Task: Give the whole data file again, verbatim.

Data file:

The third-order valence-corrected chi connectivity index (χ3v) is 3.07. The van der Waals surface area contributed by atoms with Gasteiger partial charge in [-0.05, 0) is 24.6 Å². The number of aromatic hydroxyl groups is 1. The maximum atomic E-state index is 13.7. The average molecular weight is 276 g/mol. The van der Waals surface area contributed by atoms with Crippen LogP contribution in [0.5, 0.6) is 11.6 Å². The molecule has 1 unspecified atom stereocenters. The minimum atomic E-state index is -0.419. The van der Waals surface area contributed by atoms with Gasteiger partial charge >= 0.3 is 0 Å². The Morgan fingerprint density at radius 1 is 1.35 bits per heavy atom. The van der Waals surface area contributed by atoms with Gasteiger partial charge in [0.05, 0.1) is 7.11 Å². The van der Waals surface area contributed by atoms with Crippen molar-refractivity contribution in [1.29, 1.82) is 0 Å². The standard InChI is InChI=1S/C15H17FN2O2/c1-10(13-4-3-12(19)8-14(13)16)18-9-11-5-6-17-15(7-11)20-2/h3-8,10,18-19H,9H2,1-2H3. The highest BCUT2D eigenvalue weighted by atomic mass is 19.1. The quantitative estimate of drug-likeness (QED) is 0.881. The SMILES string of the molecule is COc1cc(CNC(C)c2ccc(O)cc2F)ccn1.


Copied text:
The third-order valence-corrected chi connectivity index (χ3v) is 3.07. The van der Waals surface area contributed by atoms with Gasteiger partial charge in [-0.05, 0) is 24.6 Å². The number of aromatic hydroxyl groups is 1. The maximum atomic E-state index is 13.7. The average molecular weight is 276 g/mol. The van der Waals surface area contributed by atoms with Crippen LogP contribution in [0.5, 0.6) is 11.6 Å². The molecule has 1 unspecified atom stereocenters. The minimum atomic E-state index is -0.419. The van der Waals surface area contributed by atoms with Gasteiger partial charge >= 0.3 is 0 Å². The Morgan fingerprint density at radius 1 is 1.35 bits per heavy atom. The van der Waals surface area contributed by atoms with Gasteiger partial charge in [0.05, 0.1) is 7.11 Å². The van der Waals surface area contributed by atoms with Crippen molar-refractivity contribution in [1.29, 1.82) is 0 Å². The standard InChI is InChI=1S/C15H17FN2O2/c1-10(13-4-3-12(19)8-14(13)16)18-9-11-5-6-17-15(7-11)20-2/h3-8,10,18-19H,9H2,1-2H3. The highest BCUT2D eigenvalue weighted by atomic mass is 19.1. The quantitative estimate of drug-likeness (QED) is 0.881. The SMILES string of the molecule is COc1cc(CNC(C)c2ccc(O)cc2F)ccn1.